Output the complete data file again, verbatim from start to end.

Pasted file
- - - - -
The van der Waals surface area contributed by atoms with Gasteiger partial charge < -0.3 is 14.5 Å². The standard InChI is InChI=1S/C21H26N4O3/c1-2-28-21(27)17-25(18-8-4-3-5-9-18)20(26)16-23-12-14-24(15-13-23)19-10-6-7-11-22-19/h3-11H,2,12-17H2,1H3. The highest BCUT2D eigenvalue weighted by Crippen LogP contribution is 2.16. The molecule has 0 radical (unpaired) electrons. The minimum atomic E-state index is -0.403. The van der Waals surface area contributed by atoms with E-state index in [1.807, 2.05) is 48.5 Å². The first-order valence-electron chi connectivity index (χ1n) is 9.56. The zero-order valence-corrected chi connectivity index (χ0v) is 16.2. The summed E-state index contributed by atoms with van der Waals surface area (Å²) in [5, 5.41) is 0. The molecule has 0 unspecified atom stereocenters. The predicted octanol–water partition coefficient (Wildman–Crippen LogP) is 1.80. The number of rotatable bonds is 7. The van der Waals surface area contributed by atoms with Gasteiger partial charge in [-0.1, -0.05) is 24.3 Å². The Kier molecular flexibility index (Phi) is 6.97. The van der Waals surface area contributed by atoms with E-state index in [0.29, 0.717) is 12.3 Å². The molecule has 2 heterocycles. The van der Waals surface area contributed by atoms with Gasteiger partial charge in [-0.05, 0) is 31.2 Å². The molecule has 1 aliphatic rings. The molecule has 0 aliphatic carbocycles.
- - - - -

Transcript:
The van der Waals surface area contributed by atoms with Gasteiger partial charge < -0.3 is 14.5 Å². The standard InChI is InChI=1S/C21H26N4O3/c1-2-28-21(27)17-25(18-8-4-3-5-9-18)20(26)16-23-12-14-24(15-13-23)19-10-6-7-11-22-19/h3-11H,2,12-17H2,1H3. The highest BCUT2D eigenvalue weighted by Crippen LogP contribution is 2.16. The molecule has 0 radical (unpaired) electrons. The minimum atomic E-state index is -0.403. The van der Waals surface area contributed by atoms with E-state index in [1.807, 2.05) is 48.5 Å². The first-order valence-electron chi connectivity index (χ1n) is 9.56. The zero-order valence-corrected chi connectivity index (χ0v) is 16.2. The summed E-state index contributed by atoms with van der Waals surface area (Å²) in [5, 5.41) is 0. The molecule has 0 unspecified atom stereocenters. The predicted octanol–water partition coefficient (Wildman–Crippen LogP) is 1.80. The number of rotatable bonds is 7. The van der Waals surface area contributed by atoms with Gasteiger partial charge in [-0.1, -0.05) is 24.3 Å². The Kier molecular flexibility index (Phi) is 6.97. The van der Waals surface area contributed by atoms with E-state index in [0.29, 0.717) is 12.3 Å². The molecule has 2 heterocycles. The van der Waals surface area contributed by atoms with Gasteiger partial charge in [-0.05, 0) is 31.2 Å². The molecule has 1 aliphatic rings. The molecule has 0 aliphatic carbocycles.